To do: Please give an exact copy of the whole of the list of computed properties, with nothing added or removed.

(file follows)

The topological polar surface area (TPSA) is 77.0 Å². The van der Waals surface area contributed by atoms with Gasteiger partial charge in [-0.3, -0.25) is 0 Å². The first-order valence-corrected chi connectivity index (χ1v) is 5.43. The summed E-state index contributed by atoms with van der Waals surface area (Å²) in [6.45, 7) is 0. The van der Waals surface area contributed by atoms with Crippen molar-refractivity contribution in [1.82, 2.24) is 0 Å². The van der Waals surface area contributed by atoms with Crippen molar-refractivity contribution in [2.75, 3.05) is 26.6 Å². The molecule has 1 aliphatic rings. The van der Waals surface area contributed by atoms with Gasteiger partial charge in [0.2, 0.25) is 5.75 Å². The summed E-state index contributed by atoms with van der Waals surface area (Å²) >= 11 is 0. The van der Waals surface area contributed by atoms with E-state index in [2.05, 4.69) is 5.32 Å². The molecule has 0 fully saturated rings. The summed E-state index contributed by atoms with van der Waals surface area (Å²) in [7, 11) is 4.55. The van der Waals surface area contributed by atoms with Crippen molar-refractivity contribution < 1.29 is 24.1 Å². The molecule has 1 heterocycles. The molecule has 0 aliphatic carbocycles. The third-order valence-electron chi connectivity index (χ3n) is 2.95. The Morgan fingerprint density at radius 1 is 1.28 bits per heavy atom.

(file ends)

The topological polar surface area (TPSA) is 77.0 Å². The van der Waals surface area contributed by atoms with Gasteiger partial charge in [-0.3, -0.25) is 0 Å². The first-order valence-corrected chi connectivity index (χ1v) is 5.43. The summed E-state index contributed by atoms with van der Waals surface area (Å²) in [6.45, 7) is 0. The van der Waals surface area contributed by atoms with Crippen molar-refractivity contribution in [1.82, 2.24) is 0 Å². The van der Waals surface area contributed by atoms with Crippen molar-refractivity contribution in [2.75, 3.05) is 26.6 Å². The molecule has 1 aliphatic rings. The van der Waals surface area contributed by atoms with Gasteiger partial charge in [0.2, 0.25) is 5.75 Å². The summed E-state index contributed by atoms with van der Waals surface area (Å²) >= 11 is 0. The van der Waals surface area contributed by atoms with E-state index in [2.05, 4.69) is 5.32 Å². The molecule has 0 fully saturated rings. The summed E-state index contributed by atoms with van der Waals surface area (Å²) in [7, 11) is 4.55. The van der Waals surface area contributed by atoms with Crippen molar-refractivity contribution < 1.29 is 24.1 Å². The molecule has 1 heterocycles. The molecule has 0 aliphatic carbocycles. The third-order valence-electron chi connectivity index (χ3n) is 2.95. The Morgan fingerprint density at radius 1 is 1.28 bits per heavy atom.